The Crane Pt.9- fullness and emptyness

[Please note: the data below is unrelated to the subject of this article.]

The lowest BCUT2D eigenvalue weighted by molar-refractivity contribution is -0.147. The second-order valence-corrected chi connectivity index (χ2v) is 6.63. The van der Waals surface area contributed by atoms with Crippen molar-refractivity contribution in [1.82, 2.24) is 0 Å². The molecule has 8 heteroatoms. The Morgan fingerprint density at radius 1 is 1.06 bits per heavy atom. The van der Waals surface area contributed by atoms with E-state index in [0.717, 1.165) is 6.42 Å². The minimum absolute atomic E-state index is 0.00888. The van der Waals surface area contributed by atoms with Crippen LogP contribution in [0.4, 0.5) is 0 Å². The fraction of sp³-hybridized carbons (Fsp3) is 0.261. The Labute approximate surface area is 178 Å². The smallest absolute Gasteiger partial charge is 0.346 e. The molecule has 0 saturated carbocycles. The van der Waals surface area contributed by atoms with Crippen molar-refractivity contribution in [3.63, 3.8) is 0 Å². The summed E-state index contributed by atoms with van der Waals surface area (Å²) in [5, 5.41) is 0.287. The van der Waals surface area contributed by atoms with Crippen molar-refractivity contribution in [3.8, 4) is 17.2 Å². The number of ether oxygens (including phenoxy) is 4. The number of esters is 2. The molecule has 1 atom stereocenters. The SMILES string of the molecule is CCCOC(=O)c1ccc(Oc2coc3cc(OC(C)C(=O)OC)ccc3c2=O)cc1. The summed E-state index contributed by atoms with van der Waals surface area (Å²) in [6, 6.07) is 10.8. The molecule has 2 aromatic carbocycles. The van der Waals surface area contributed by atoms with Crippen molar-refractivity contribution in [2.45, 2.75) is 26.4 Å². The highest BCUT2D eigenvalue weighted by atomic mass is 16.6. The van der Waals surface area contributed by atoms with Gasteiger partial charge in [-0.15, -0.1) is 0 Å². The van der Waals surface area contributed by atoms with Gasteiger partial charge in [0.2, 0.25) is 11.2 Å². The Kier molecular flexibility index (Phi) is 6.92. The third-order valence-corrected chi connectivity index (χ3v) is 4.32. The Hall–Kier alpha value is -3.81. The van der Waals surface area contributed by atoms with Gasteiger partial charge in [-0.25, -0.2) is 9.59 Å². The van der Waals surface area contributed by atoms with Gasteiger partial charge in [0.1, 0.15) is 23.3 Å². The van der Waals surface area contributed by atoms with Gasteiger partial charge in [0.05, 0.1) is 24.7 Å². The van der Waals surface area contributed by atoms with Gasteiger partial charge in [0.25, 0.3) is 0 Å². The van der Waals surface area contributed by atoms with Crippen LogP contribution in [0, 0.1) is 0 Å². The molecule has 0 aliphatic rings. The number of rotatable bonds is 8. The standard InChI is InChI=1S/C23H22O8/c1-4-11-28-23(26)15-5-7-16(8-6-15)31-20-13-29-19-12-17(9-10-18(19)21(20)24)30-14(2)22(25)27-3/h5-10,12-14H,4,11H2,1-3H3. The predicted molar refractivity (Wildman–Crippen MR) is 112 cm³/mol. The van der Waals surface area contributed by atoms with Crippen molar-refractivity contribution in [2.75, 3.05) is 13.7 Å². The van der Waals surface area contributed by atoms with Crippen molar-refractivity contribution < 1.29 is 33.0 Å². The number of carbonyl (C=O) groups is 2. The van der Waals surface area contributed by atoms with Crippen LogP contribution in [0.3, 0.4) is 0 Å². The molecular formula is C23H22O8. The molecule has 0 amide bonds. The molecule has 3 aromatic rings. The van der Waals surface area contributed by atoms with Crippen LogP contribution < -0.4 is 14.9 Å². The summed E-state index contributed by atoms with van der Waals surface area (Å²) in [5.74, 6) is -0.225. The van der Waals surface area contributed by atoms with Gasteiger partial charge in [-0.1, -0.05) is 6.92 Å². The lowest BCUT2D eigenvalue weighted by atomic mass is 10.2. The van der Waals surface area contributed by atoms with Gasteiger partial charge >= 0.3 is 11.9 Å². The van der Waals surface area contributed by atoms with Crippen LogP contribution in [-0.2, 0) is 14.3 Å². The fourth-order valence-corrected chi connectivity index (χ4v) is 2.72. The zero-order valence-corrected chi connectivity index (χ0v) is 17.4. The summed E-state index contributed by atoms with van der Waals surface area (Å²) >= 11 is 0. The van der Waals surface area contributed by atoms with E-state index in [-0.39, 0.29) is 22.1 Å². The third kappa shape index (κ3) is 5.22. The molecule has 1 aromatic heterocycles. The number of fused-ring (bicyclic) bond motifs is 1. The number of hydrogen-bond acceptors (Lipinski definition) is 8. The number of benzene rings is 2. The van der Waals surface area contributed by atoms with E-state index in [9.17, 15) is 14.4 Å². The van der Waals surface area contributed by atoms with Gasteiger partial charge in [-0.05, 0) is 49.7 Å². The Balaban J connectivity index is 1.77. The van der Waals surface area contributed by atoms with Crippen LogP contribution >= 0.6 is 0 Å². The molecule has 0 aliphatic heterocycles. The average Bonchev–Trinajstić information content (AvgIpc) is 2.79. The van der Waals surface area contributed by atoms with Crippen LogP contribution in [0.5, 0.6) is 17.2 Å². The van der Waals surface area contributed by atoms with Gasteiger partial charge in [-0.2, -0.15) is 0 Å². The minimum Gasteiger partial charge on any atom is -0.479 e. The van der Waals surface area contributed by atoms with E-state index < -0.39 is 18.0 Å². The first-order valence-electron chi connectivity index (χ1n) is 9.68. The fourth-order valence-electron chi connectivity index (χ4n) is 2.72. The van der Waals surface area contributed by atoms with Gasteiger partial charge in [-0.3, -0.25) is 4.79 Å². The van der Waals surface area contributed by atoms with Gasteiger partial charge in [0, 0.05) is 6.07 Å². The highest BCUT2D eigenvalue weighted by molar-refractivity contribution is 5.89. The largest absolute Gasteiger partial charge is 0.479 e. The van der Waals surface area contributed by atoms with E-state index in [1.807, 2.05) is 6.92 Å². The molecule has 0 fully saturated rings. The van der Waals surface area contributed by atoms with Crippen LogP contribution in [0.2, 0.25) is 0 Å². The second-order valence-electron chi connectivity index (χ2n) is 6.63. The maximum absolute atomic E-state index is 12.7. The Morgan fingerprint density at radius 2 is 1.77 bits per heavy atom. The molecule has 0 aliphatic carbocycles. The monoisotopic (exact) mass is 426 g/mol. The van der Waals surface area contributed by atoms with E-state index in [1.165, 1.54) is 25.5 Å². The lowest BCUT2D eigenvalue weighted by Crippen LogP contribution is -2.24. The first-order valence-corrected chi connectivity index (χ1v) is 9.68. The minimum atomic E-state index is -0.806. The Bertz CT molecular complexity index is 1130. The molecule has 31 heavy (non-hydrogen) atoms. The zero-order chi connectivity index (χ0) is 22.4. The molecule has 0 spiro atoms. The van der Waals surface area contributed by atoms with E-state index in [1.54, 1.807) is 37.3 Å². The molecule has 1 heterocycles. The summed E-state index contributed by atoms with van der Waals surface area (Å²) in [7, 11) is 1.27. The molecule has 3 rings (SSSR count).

Doctor Golden wanted Del to stay in the med tent for a little while and not move much, adding that he would have time to show the 5 men there, kicking soda, the techniques of nonthink. Del wondered if it was just to keep him busy. He wondered if getting used to no nueralnet would be as harsh as kicking soda had been. Delmar clumsily told the soda addicts how to stop their brains in a crisis, adding some of what he’d learned from Seppy. “Nothin lasts forever,not us, and not our pains…” Dell said to the 5 dizzy and sore people on the cots. One of the doctors assistants started cleaning Delmars surgery cuts, as he spoke over the aircleaner. Delmar imagined he was putting a file out for an anonymous audience, and found it easier to speak. “the brains are above the body, and somethin else is above the brains… somethin that’s hard to show, but really important. I guess that part gets stronger when your brains aren’t always in charge… to get there, and get through the ruff days… you gotta learn to reach nonthink. Get your body to relax as much as you can, try to feel any muscles that are tensed up and imagine they’re melting… then ya sorta do the same thing with your brains. Close your eyes and look at the nothing that’s there. If you see weird shapes or lights, they aint real, and look at the nothing behind it. Imagine your stepping out into that nothing space and bein part of it. Pretty soon, your brains and internalspeak will come back, sometimes blatant, sometimes sneaky. When that happens, don’t kick yourself, just tell it there’s plenty time for it later, and relax it away like you would with a clamped up muscle. If you can stop all internalspeak, pictures, memories, and thoughts about bullshit, for even 5 seconds, out of the 40minutes your tryin to do it, it’ll still help a lot. Sometimes your brains will be too much, and some of us can’t get it to shut up at first…I started out lookin at a dot, or just watchin myself breath and not thinking of other stuff…that helps too…” Delmar felt like he was telling them things he wish someone had told him a long time ago. An emaciated guy with long stringy hair was leaned forward, holding his stomach, and asked: “I wanna try and learn this, sounds cool, but some of us aren’t chipped… ‘traded mine for Titz. You got a shorter thing we can use to help remember this stuff with, without a hard drive?”. Del felt kind of bad, having assumed that they would all just record it and run his rant later. Del thought hard about what a really good nonthink guy might say. “Um.. well… think about the phrase: ‘The Bot is Still in the Car, but I Dont Let Him Drive Anymore’…” Del thought that a bot was a pretty good analogy for the brains, maybe a crazy bot, and wondered what the insulting securitybot would say, “Here’s another good one:” Del told them, with a half smile, “Sit Down, and Shut Up’….. is that helpful? Let’s try it now, ‘Sit Down and Shut Up’…ready? go.” They all sat in silence for a while. One guy drooled a bit. Gary walked in (the sound of his false leg was distinctive) and started to say something, but instead just sat on a cot and closed his eyes with the rest of them. The white noise from the aircleaner covered some of the noises outside, and the soft light of the tent seemed softer. Delmar noticed that the tent was now full of a very peacefull feeling.